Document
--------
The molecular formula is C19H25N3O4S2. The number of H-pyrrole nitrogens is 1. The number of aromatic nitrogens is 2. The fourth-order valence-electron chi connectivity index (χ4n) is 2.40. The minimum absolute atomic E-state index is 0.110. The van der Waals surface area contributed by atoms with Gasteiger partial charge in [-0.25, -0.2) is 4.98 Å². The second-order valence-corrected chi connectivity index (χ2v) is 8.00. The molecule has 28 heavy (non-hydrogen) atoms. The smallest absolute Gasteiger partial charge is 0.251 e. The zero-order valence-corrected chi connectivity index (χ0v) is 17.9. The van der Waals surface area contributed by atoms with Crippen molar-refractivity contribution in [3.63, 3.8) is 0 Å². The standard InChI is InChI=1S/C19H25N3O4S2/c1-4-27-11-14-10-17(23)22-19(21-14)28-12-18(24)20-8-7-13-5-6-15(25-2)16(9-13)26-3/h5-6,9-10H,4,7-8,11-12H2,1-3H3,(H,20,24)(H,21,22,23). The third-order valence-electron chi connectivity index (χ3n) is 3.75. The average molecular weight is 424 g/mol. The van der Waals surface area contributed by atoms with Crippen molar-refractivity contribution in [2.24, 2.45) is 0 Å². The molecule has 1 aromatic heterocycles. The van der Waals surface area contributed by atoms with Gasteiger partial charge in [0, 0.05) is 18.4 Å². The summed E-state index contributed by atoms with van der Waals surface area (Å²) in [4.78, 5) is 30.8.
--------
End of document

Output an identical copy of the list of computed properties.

The molecular formula is C19H25N3O4S2. The number of H-pyrrole nitrogens is 1. The number of aromatic nitrogens is 2. The fourth-order valence-electron chi connectivity index (χ4n) is 2.40. The minimum absolute atomic E-state index is 0.110. The van der Waals surface area contributed by atoms with Gasteiger partial charge in [-0.25, -0.2) is 4.98 Å². The second-order valence-corrected chi connectivity index (χ2v) is 8.00. The molecule has 28 heavy (non-hydrogen) atoms. The smallest absolute Gasteiger partial charge is 0.251 e. The zero-order valence-corrected chi connectivity index (χ0v) is 17.9. The van der Waals surface area contributed by atoms with Crippen molar-refractivity contribution in [3.63, 3.8) is 0 Å². The standard InChI is InChI=1S/C19H25N3O4S2/c1-4-27-11-14-10-17(23)22-19(21-14)28-12-18(24)20-8-7-13-5-6-15(25-2)16(9-13)26-3/h5-6,9-10H,4,7-8,11-12H2,1-3H3,(H,20,24)(H,21,22,23). The third-order valence-electron chi connectivity index (χ3n) is 3.75. The average molecular weight is 424 g/mol. The van der Waals surface area contributed by atoms with Crippen molar-refractivity contribution in [2.24, 2.45) is 0 Å². The molecule has 1 aromatic heterocycles. The van der Waals surface area contributed by atoms with Gasteiger partial charge in [0, 0.05) is 18.4 Å². The summed E-state index contributed by atoms with van der Waals surface area (Å²) in [4.78, 5) is 30.8.